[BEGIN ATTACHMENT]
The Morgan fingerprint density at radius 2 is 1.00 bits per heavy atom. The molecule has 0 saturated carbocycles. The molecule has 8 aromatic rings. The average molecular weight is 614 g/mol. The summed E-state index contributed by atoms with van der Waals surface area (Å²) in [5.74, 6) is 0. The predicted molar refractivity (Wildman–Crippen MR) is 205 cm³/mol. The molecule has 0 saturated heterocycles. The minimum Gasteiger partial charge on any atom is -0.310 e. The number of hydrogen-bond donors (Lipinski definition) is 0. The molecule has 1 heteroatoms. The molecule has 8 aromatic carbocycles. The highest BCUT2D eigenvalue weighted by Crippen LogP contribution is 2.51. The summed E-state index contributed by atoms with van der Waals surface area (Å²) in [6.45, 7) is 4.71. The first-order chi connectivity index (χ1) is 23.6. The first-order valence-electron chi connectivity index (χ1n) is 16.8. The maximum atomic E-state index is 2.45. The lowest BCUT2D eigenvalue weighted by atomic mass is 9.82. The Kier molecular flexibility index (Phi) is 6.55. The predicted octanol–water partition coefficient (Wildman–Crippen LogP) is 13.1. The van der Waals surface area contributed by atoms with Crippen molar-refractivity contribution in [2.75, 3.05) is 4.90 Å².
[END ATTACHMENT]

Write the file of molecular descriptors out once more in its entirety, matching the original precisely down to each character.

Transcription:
The Morgan fingerprint density at radius 2 is 1.00 bits per heavy atom. The molecule has 0 saturated carbocycles. The molecule has 8 aromatic rings. The average molecular weight is 614 g/mol. The summed E-state index contributed by atoms with van der Waals surface area (Å²) in [5.74, 6) is 0. The predicted molar refractivity (Wildman–Crippen MR) is 205 cm³/mol. The molecule has 0 saturated heterocycles. The minimum Gasteiger partial charge on any atom is -0.310 e. The number of hydrogen-bond donors (Lipinski definition) is 0. The molecule has 1 heteroatoms. The molecule has 8 aromatic carbocycles. The highest BCUT2D eigenvalue weighted by Crippen LogP contribution is 2.51. The summed E-state index contributed by atoms with van der Waals surface area (Å²) in [6.45, 7) is 4.71. The first-order chi connectivity index (χ1) is 23.6. The first-order valence-electron chi connectivity index (χ1n) is 16.8. The maximum atomic E-state index is 2.45. The lowest BCUT2D eigenvalue weighted by atomic mass is 9.82. The Kier molecular flexibility index (Phi) is 6.55. The predicted octanol–water partition coefficient (Wildman–Crippen LogP) is 13.1. The van der Waals surface area contributed by atoms with Crippen molar-refractivity contribution in [2.75, 3.05) is 4.90 Å².